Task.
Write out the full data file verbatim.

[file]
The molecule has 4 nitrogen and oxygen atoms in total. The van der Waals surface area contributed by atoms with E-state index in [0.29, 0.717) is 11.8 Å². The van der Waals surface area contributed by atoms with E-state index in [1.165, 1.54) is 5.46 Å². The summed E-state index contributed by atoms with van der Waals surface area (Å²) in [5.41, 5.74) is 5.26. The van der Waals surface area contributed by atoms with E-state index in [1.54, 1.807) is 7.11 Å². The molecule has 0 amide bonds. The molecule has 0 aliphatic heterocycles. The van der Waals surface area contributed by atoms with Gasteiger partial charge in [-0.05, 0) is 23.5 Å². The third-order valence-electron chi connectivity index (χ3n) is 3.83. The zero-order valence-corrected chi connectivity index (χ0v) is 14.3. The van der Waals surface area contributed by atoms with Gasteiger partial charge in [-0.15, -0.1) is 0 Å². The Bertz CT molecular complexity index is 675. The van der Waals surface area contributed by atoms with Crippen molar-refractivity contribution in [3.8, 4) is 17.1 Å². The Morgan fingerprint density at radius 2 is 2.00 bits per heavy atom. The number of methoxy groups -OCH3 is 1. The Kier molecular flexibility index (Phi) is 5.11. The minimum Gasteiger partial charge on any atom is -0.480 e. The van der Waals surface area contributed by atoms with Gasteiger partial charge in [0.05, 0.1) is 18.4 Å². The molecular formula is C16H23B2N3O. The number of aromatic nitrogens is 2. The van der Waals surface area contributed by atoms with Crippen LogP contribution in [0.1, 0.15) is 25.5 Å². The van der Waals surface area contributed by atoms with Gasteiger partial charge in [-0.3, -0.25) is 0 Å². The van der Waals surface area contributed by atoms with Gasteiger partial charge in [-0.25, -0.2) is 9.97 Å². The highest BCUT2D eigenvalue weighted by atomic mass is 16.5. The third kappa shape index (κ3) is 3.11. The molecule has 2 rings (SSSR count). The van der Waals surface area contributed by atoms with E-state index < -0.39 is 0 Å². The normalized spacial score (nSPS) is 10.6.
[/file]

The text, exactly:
The molecule has 4 nitrogen and oxygen atoms in total. The van der Waals surface area contributed by atoms with E-state index in [0.29, 0.717) is 11.8 Å². The van der Waals surface area contributed by atoms with E-state index in [1.165, 1.54) is 5.46 Å². The summed E-state index contributed by atoms with van der Waals surface area (Å²) in [5.41, 5.74) is 5.26. The van der Waals surface area contributed by atoms with E-state index in [1.54, 1.807) is 7.11 Å². The molecule has 0 amide bonds. The molecule has 0 aliphatic heterocycles. The van der Waals surface area contributed by atoms with Gasteiger partial charge in [-0.05, 0) is 23.5 Å². The third-order valence-electron chi connectivity index (χ3n) is 3.83. The zero-order valence-corrected chi connectivity index (χ0v) is 14.3. The van der Waals surface area contributed by atoms with Gasteiger partial charge in [-0.15, -0.1) is 0 Å². The Bertz CT molecular complexity index is 675. The van der Waals surface area contributed by atoms with Crippen molar-refractivity contribution in [3.8, 4) is 17.1 Å². The Morgan fingerprint density at radius 2 is 2.00 bits per heavy atom. The number of methoxy groups -OCH3 is 1. The Kier molecular flexibility index (Phi) is 5.11. The minimum Gasteiger partial charge on any atom is -0.480 e. The van der Waals surface area contributed by atoms with Gasteiger partial charge in [0.05, 0.1) is 18.4 Å². The molecular formula is C16H23B2N3O. The number of aromatic nitrogens is 2. The van der Waals surface area contributed by atoms with Crippen LogP contribution in [0.1, 0.15) is 25.5 Å². The van der Waals surface area contributed by atoms with Gasteiger partial charge in [-0.3, -0.25) is 0 Å². The van der Waals surface area contributed by atoms with Gasteiger partial charge in [-0.25, -0.2) is 9.97 Å². The highest BCUT2D eigenvalue weighted by atomic mass is 16.5. The third kappa shape index (κ3) is 3.11. The molecule has 2 rings (SSSR count). The van der Waals surface area contributed by atoms with E-state index < -0.39 is 0 Å². The normalized spacial score (nSPS) is 10.6.